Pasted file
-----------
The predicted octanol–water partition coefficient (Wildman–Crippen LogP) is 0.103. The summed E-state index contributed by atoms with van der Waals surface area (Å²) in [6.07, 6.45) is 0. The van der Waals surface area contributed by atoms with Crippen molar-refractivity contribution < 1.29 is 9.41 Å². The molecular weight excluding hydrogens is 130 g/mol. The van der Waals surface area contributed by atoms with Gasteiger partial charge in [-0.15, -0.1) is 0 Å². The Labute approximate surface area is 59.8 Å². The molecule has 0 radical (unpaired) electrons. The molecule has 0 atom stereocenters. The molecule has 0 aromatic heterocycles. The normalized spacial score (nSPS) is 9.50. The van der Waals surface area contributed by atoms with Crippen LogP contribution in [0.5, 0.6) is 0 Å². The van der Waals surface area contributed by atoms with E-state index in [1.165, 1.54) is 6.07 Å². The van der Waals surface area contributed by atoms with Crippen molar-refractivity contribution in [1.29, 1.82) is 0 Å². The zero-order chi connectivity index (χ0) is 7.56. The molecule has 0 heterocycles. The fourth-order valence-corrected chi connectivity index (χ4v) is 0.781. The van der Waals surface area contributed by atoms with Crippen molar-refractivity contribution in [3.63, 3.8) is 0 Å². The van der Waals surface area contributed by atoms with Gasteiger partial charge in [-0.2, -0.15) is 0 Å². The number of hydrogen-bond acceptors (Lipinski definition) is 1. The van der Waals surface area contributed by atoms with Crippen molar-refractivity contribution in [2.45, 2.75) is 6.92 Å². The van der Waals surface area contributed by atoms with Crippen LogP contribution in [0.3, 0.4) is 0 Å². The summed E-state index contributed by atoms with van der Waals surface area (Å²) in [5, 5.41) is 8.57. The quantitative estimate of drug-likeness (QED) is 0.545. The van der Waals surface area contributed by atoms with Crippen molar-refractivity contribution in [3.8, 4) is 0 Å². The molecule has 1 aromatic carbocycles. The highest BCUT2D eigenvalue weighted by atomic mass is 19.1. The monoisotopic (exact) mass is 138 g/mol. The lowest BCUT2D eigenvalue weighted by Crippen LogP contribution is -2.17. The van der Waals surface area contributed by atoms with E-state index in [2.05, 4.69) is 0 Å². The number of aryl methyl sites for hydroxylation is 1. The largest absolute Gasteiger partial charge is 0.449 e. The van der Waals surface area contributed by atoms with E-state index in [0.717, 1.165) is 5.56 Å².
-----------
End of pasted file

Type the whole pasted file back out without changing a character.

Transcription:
The predicted octanol–water partition coefficient (Wildman–Crippen LogP) is 0.103. The summed E-state index contributed by atoms with van der Waals surface area (Å²) in [6.07, 6.45) is 0. The van der Waals surface area contributed by atoms with Crippen molar-refractivity contribution < 1.29 is 9.41 Å². The molecular weight excluding hydrogens is 130 g/mol. The van der Waals surface area contributed by atoms with Gasteiger partial charge in [-0.15, -0.1) is 0 Å². The Labute approximate surface area is 59.8 Å². The molecule has 0 radical (unpaired) electrons. The molecule has 0 atom stereocenters. The molecule has 0 aromatic heterocycles. The normalized spacial score (nSPS) is 9.50. The van der Waals surface area contributed by atoms with Crippen LogP contribution in [0.5, 0.6) is 0 Å². The van der Waals surface area contributed by atoms with E-state index in [1.165, 1.54) is 6.07 Å². The van der Waals surface area contributed by atoms with Crippen molar-refractivity contribution in [1.29, 1.82) is 0 Å². The zero-order chi connectivity index (χ0) is 7.56. The molecule has 0 heterocycles. The fourth-order valence-corrected chi connectivity index (χ4v) is 0.781. The van der Waals surface area contributed by atoms with Crippen molar-refractivity contribution in [3.63, 3.8) is 0 Å². The van der Waals surface area contributed by atoms with Gasteiger partial charge in [-0.2, -0.15) is 0 Å². The number of hydrogen-bond acceptors (Lipinski definition) is 1. The van der Waals surface area contributed by atoms with Crippen molar-refractivity contribution in [2.45, 2.75) is 6.92 Å². The van der Waals surface area contributed by atoms with Crippen LogP contribution in [0.3, 0.4) is 0 Å². The summed E-state index contributed by atoms with van der Waals surface area (Å²) in [5, 5.41) is 8.57. The quantitative estimate of drug-likeness (QED) is 0.545. The van der Waals surface area contributed by atoms with Crippen molar-refractivity contribution in [3.8, 4) is 0 Å². The molecule has 1 aromatic carbocycles. The highest BCUT2D eigenvalue weighted by atomic mass is 19.1. The monoisotopic (exact) mass is 138 g/mol. The lowest BCUT2D eigenvalue weighted by Crippen LogP contribution is -2.17. The van der Waals surface area contributed by atoms with E-state index in [2.05, 4.69) is 0 Å². The number of aryl methyl sites for hydroxylation is 1. The largest absolute Gasteiger partial charge is 0.449 e. The van der Waals surface area contributed by atoms with E-state index in [0.717, 1.165) is 5.56 Å².